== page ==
Last Updated on January 13, 2019
There is no better word to describe seeing the Northern Lights – or Aurora Borealis – than “magical.” Who wouldn’t be amazed at the mixture of greens and yellows and even some reds, blues, and violets in the sky? As great as they are to witness, you’d also want to preserve a memory of that stunning sight. How can that be done?
Northern Lights: The Basics
Learning the basic details about the Northern Lights can help you plan better and take good photographs. The lights are basically discharged particles from the sun that enters the magnetic field of the earth then creates light when it mixes with atoms and molecules in the earth’s atmosphere. Particles that collide with oxygen produce green and yellow lights while those that come into contact with nitrogen create red, blue, and violet light. The shape of the lights can be either static or dynamic; strong solar flares produce the latter while minimal flares create the former.
As its name suggests, the lights can only be witnessed in the Northern Hemisphere. Iceland may be the most popular destination, but other countries in the north such as Alaska, Canada, Finland, Norway, and Sweden are also good spots to see the lights. Your chances of seeing the Northern Lights increase during the winter months, which is a period where light pollution is low and atmospheric conditions are clear. The ideal location is in places between 68 to 74 degrees latitude in the Arctic Circle.
Time is clearly an issue when trying to photograph the lights. It is a fact that you can leave a location without ever seeing them. But the good news is that there are tools that can increase your chances of witnessing the lights. Here are some of them:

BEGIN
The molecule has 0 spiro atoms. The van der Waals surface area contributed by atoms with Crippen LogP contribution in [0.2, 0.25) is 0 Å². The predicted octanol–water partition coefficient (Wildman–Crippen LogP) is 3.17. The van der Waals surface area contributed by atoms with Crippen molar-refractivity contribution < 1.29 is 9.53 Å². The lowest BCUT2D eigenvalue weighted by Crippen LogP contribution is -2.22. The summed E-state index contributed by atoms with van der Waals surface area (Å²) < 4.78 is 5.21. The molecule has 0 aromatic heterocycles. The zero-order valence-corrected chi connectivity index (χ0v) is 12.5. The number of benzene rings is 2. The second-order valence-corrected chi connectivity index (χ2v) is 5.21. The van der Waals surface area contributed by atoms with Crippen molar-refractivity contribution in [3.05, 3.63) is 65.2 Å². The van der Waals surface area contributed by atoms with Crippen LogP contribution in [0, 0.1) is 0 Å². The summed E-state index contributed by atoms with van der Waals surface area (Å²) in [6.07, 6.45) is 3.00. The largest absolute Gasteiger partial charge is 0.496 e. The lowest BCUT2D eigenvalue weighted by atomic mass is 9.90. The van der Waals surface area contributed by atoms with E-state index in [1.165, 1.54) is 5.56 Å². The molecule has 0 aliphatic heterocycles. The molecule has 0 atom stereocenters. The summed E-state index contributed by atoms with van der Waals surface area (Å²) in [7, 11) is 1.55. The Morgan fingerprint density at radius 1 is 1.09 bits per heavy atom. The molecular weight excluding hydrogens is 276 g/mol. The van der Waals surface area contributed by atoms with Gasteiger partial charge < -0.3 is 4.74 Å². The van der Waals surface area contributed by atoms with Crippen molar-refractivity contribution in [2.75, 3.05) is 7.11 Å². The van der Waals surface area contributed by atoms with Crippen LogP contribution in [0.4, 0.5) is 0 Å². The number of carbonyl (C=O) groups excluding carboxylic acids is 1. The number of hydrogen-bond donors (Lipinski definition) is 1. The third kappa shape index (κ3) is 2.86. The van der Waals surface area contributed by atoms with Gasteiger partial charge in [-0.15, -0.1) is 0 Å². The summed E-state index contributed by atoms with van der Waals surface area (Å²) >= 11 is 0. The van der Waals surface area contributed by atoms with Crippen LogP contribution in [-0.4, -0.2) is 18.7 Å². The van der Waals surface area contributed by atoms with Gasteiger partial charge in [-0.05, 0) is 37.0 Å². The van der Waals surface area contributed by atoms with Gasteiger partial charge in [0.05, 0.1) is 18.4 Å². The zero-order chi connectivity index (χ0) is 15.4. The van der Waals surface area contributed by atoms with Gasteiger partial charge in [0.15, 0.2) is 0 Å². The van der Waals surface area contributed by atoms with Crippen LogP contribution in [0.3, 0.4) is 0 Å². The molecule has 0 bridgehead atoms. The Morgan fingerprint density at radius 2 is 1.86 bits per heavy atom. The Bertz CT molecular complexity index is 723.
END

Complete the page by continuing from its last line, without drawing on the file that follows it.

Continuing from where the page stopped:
- Blue Marble Light Pollution Map. Dark skies are essential in capturing the aurora. This tool will help you find dark locations around the world.
- MeteoStar Weather Satellite Imagery Maps of the Northern Hemisphere. Minimal clouds are ideal for getting quality images of the lights. This resource provides information on cloud conditions.
- Space Weather Live OVATION Auroral Forecast. Check on the KP-Index (0 indicates low chances while 9 means a very high chance) on the day you are going to shoot to increase chances of seeing and capturing the lights.
Essential Gear for Capturing the Northern Lights
Smartphones CAN capture the aurora but the quality won’t be that good. You will need the following at the very least:
- Tripod – it has to be sturdy (it can get windy) and preferably quite tall.
- Camera with Manual mode – this is so you can adjust aperture, exposure, and ISO. A preferable camera would be a full-frame DSLR.
Other recommended gear includes:
- Wide-angle lens – preferably one with an f/2.8 aperture.
- Lots of fully charged batteries – you don’t know how long you will be out in the cold, and chilly conditions result in shorter battery life. Take more than five with you if you could and put them in your pocket as the heat from your body helps lengthen their life.
- Shutter release cable – to avoid camera shake and ensure clear photos.
Camera Settings for Photographing the Northern Lights
There is no fixed setting for taking photos of the aurora but there are ideal settings. From there, you can tweak them as you see fit. Here they are:
- RAW image format – this allows you to make changes in post-production.
- Aperture – start at f/2.8 and see how things go.
- Exposure – a good benchmark is between 5 to 25 seconds but the actual time will depend on how quickly the lights are moving. Slow movement means you can set exposure between 10-25 seconds while a fast movement requires a setting of between five to seven seconds. You will do a lot of experimentation and adjustment with this one.
- ISO – keep in mind that you are shooting at night so you need to kick up the ISO levels. You can start with ISO 400 to 800 to see how things go then slowly increase from there if your images aren’t turning out bright enough. This is where having a full-frame camera does wonders: you can pick really high ISO levels without the resulting photos having too much noise.
It’s also good to keep in mind the basics: adjust aperture and exposure time first before attempting to increase the ISO – higher ISO levels mean more noise.
The Northern Lights are elusive and you should prepare yourself for disappointment. However, the tools provided here along with the photography tips can increase your chances of seeing the lights and preserving that memory in a photograph.